On November 14, 2014, the National Collegiate Athletic Association (“NCAA”) filed a brief in the Ninth Circuit challenging a district court’s injunction on the enforcement of NCAA rules barring college athlete compensation as violating the federal antitrust laws. This blog previously covered O’Bannon v. NCAA here and here.
In its brief, the NCAA frames this case as about “how to regulate intercollegiate athletics,” a decision that the NCAA argues properly belongs to it and its members – and not the courts. The district court concluded that student-athletes are entitled to compensation for the use of their likenesses in broadcasts and related materials, and that a contrary result would violate the Sherman Act. The NCAA posits that the district court’s holding no less than “supplanted the judgment of the NCAA and its members” and “vitiate[d] amateurism.”
As it did in the district court, the NCAA on appeal stresses the procompetitive nature of its commitment to amateurism: integrating student-athletes into the educational community means they can take advantage of the college experience, which widens consumer choice by creating a distinct game that many fans prefer to professional sports. The NCAA emphasizes that barring athletes from being paid ensures that they remain students, rather than professionals. Having existed for decades, the NCAA continues, this model is an “integral part” of the NCAA’s mission and the educational experience.
The NCAA relies in large part on the Supreme Court’s 1984 decision in NCAA v. Board of Regents. There, the Supreme Court noted that “identification of [the NCAA’s] ‘product’ with an academic tradition differentiates college [sports] from and makes it more popular than professional sports to which it might otherwise be comparable.” The Court further stated that “to preserve the character and quality of the ‘product,’ athletes must not be paid”; and that by maintaining such amateurism rules, the NCAA’s “actions widen consumer choice … and hence can be viewed as procompetitive.”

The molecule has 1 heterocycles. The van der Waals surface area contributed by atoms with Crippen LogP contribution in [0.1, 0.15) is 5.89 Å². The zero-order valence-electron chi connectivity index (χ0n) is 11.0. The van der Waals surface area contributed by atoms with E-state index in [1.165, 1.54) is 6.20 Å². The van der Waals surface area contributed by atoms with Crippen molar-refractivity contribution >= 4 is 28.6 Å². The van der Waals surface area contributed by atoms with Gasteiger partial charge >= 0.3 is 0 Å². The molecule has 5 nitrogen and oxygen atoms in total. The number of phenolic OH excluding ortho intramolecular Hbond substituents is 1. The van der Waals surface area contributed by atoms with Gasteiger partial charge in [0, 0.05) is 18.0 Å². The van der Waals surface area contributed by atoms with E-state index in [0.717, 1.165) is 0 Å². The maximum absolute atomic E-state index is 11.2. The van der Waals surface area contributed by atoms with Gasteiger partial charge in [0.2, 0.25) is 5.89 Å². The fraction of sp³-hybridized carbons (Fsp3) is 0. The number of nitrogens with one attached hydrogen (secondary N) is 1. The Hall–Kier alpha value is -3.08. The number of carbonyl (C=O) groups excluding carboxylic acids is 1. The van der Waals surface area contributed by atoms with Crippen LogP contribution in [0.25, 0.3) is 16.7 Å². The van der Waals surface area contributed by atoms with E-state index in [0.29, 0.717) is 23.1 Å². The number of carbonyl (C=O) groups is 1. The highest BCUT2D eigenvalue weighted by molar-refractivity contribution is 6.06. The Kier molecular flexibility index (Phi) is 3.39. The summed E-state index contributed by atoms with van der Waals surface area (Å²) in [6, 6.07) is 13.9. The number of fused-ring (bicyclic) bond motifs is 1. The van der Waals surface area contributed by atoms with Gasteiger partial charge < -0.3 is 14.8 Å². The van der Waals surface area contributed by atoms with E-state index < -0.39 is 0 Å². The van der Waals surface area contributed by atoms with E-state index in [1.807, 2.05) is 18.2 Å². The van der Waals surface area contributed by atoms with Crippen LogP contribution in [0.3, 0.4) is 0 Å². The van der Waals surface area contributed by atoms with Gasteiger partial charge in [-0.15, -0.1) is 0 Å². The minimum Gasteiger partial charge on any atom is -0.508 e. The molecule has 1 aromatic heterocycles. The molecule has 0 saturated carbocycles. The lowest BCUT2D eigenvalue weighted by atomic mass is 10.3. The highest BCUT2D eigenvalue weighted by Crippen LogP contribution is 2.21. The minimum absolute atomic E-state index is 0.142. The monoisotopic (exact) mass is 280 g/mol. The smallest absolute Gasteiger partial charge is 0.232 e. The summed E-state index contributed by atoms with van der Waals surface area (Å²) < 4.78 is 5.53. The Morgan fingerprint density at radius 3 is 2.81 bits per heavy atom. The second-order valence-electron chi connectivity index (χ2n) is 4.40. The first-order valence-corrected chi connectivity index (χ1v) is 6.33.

The NCAA maintains that the district court erred in characterizing the quoted language as dicta. According to the NCAA, under Board of Regents, amateurism rules are valid as a matter of law. In particular, the NCAA challenges the district court’s observation that “the college sports industry has changed substantially” since Board of Regents was decided, accusing the district court of “yearn[ing] for what never was.” As the NCAA contends, college sports have always been big business.
The NCAA’s brief advances three other main arguments. First, the NCAA argues that amateurism rules do not implicate the Sherman Act because they do not regulate “commercial” activity, but rather “define who may participate” in college-sponsored athletics, an activity motivated by non-commercial considerations.
Next, the NCAA contends that plaintiffs have suffered no antitrust injury due to the lack of any preexisting entitlement to the sought-after compensation. Specifically, the NCAA points out, neither the plaintiffs nor the district court identified a law or court decision recognizing a “publicity right” for participants in a live sports broadcast. Even if such a right existed, the NCAA submits, the First Amendment and the Copyright Act would preempt its enforcement.
Finally, the NCAA contends that the district court erroneously “undervalue[ed]” the procompetitive benefits of barring student-athlete compensation. Allowing even a limited amount of deferred compensation for the broadcast use of an athlete’s name, image, and likeness would “blur the clear line” between college and professional sports, depriving young athletes of a choice between the two, undercutting competition.
The appeal is expedited in light of the district court’s permanent injunction, scheduled to take effect on August 1, 2015. The plaintiffs’ brief is due by January 21, 2015, and the NCAA’s reply brief is due by February 11. Needless to say, the appeal’s outcome will have dramatic consequences for the collegiate sports landscape, as it will decide whether future athletes may receive compensation for time spent representing their schools – or, in other words, whether “amateur” also functionally means “professional” under the antitrust laws.